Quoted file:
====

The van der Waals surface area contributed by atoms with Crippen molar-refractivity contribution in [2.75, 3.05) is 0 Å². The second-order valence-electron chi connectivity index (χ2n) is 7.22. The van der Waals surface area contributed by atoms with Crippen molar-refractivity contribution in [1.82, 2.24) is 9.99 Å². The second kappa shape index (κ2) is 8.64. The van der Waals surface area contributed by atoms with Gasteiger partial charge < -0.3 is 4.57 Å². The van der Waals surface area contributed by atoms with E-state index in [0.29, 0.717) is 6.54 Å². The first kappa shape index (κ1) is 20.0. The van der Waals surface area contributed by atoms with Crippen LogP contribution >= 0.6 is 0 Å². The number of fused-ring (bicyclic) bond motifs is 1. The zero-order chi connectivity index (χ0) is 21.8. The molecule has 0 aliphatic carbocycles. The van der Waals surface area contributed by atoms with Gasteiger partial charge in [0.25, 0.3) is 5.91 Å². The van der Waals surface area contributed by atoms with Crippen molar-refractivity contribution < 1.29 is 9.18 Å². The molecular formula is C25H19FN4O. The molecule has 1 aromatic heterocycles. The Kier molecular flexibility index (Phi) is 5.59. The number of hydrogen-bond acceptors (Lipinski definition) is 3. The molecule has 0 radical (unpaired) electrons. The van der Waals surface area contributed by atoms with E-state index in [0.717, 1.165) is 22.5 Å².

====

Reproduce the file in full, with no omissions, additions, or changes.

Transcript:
The van der Waals surface area contributed by atoms with Crippen molar-refractivity contribution in [2.75, 3.05) is 0 Å². The second-order valence-electron chi connectivity index (χ2n) is 7.22. The van der Waals surface area contributed by atoms with Crippen molar-refractivity contribution in [1.82, 2.24) is 9.99 Å². The second kappa shape index (κ2) is 8.64. The van der Waals surface area contributed by atoms with Gasteiger partial charge < -0.3 is 4.57 Å². The van der Waals surface area contributed by atoms with E-state index in [0.29, 0.717) is 6.54 Å². The first kappa shape index (κ1) is 20.0. The van der Waals surface area contributed by atoms with Crippen LogP contribution >= 0.6 is 0 Å². The number of fused-ring (bicyclic) bond motifs is 1. The zero-order chi connectivity index (χ0) is 21.8. The molecule has 0 aliphatic carbocycles. The van der Waals surface area contributed by atoms with Gasteiger partial charge in [0.25, 0.3) is 5.91 Å². The van der Waals surface area contributed by atoms with Crippen molar-refractivity contribution < 1.29 is 9.18 Å². The molecular formula is C25H19FN4O. The molecule has 1 aromatic heterocycles. The Kier molecular flexibility index (Phi) is 5.59. The number of hydrogen-bond acceptors (Lipinski definition) is 3. The molecule has 0 radical (unpaired) electrons. The van der Waals surface area contributed by atoms with E-state index in [0.717, 1.165) is 22.5 Å².